Region spends $1.27 million on bus simulator

News Jan 18, 2018 by Adam Jackson Waterloo Chronicle

The Region of Waterloo has agreed to purchase a $1.27 million bus simulator for Grand River Transit.

The purchase, made official at Wednesday night’s council meeting, brings the region up to speed with other local municipalities, said Thomas Schmidt, commissioner of transportation and environmental services.

“What it allows us to do is most of our bus drivers that we hire start with a G licence and we train them, so we are able to train them in a safe environment,” said Schmidt.

Schmidt said it can simulate situations that cannot be replicated in real life, such as pedestrians running in front of vehicles.

It comes with map layouts, but it will be customized to look like real roads in the city.

“Can we put an Ion train on there?” joked Chair Ken Seiling.

Dave Jaworsky, mayor of Waterloo, noted that he’s pleased to see the region using progressive technology when it comes to training.

 


Region spends $1.27 million on bus simulator

Move brings them up to speed with other municipalities

News Jan 18, 2018 by Adam Jackson Waterloo Chronicle

The Region of Waterloo has agreed to purchase a $1.27 million bus simulator for Grand River Transit.

The purchase, made official at Wednesday night’s council meeting, brings the region up to speed with other local municipalities, said Thomas Schmidt, commissioner of transportation and environmental services.

“What it allows us to do is most of our bus drivers that we hire start with a G licence and we train them, so we are able to train them in a safe environment,” said Schmidt.

Schmidt said it can simulate situations that cannot be replicated in real life, such as pedestrians running in front of vehicles.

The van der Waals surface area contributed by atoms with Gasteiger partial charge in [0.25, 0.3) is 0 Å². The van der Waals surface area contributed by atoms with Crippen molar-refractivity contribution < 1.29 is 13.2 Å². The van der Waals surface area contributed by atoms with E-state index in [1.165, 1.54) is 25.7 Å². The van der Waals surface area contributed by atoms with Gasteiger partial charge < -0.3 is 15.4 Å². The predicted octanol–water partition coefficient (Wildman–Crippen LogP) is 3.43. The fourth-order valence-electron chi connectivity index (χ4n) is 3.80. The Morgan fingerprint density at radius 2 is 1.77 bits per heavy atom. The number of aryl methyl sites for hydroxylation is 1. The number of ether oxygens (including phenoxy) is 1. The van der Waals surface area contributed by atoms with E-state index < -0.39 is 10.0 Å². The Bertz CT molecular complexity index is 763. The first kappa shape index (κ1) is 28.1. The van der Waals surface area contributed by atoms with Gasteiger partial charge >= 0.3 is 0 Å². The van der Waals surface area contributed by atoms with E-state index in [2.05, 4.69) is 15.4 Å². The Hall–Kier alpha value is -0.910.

“What it allows us to do is most of our bus drivers that we hire start with a G licence and we train them, so we are able to train them in a safe environment." — Thomas Schmidt, commissioner of transportation and environmental services

It comes with map layouts, but it will be customized to look like real roads in the city.

“Can we put an Ion train on there?” joked Chair Ken Seiling.

Dave Jaworsky, mayor of Waterloo, noted that he’s pleased to see the region using progressive technology when it comes to training.

 


Region spends $1.27 million on bus simulator

Move brings them up to speed with other municipalities

News Jan 18, 2018 by Adam Jackson Waterloo Chronicle

The Region of Waterloo has agreed to purchase a $1.27 million bus simulator for Grand River Transit.

The purchase, made official at Wednesday night’s council meeting, brings the region up to speed with other local municipalities, said Thomas Schmidt, commissioner of transportation and environmental services.

“What it allows us to do is most of our bus drivers that we hire start with a G licence and we train them, so we are able to train them in a safe environment,” said Schmidt.

Schmidt said it can simulate situations that cannot be replicated in real life, such as pedestrians running in front of vehicles.

“What it allows us to do is most of our bus drivers that we hire start with a G licence and we train them, so we are able to train them in a safe environment." — Thomas Schmidt, commissioner of transportation and environmental services

It comes with map layouts, but it will be customized to look like real roads in the city.

“Can we put an Ion train on there?” joked Chair Ken Seiling.

Dave Jaworsky, mayor of Waterloo, noted that he’s pleased to see the region using progressive technology when it comes to training.